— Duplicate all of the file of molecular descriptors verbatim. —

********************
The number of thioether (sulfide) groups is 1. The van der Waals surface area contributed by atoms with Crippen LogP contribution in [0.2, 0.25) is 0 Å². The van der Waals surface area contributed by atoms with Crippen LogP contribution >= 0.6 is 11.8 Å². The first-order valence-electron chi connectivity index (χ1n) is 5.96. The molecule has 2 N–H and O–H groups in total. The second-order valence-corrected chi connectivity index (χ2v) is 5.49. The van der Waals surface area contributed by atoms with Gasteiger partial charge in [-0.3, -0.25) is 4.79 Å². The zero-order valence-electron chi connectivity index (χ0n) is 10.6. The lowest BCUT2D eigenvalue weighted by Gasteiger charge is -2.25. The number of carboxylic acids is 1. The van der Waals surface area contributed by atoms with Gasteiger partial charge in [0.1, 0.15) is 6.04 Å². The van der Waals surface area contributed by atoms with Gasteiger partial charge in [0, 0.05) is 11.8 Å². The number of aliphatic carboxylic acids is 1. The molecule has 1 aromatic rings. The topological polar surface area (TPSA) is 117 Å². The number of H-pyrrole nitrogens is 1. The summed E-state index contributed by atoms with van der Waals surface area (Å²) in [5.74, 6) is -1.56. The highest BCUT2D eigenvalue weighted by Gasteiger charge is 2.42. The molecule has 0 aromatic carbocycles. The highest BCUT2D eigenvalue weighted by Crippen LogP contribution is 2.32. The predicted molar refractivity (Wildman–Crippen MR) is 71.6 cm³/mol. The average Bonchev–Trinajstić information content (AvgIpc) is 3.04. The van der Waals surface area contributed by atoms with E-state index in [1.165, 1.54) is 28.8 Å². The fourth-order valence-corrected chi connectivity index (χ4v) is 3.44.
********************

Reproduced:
The number of thioether (sulfide) groups is 1. The van der Waals surface area contributed by atoms with Crippen LogP contribution in [0.2, 0.25) is 0 Å². The van der Waals surface area contributed by atoms with Crippen LogP contribution >= 0.6 is 11.8 Å². The first-order valence-electron chi connectivity index (χ1n) is 5.96. The molecule has 2 N–H and O–H groups in total. The second-order valence-corrected chi connectivity index (χ2v) is 5.49. The van der Waals surface area contributed by atoms with Gasteiger partial charge in [-0.3, -0.25) is 4.79 Å². The zero-order valence-electron chi connectivity index (χ0n) is 10.6. The lowest BCUT2D eigenvalue weighted by Gasteiger charge is -2.25. The number of carboxylic acids is 1. The van der Waals surface area contributed by atoms with Gasteiger partial charge in [0.1, 0.15) is 6.04 Å². The van der Waals surface area contributed by atoms with Gasteiger partial charge in [0, 0.05) is 11.8 Å². The number of aliphatic carboxylic acids is 1. The molecule has 1 aromatic rings. The topological polar surface area (TPSA) is 117 Å². The number of H-pyrrole nitrogens is 1. The summed E-state index contributed by atoms with van der Waals surface area (Å²) in [5.74, 6) is -1.56. The highest BCUT2D eigenvalue weighted by Gasteiger charge is 2.42. The molecule has 0 aromatic carbocycles. The highest BCUT2D eigenvalue weighted by Crippen LogP contribution is 2.32. The predicted molar refractivity (Wildman–Crippen MR) is 71.6 cm³/mol. The average Bonchev–Trinajstić information content (AvgIpc) is 3.04. The van der Waals surface area contributed by atoms with E-state index in [1.165, 1.54) is 28.8 Å². The fourth-order valence-corrected chi connectivity index (χ4v) is 3.44.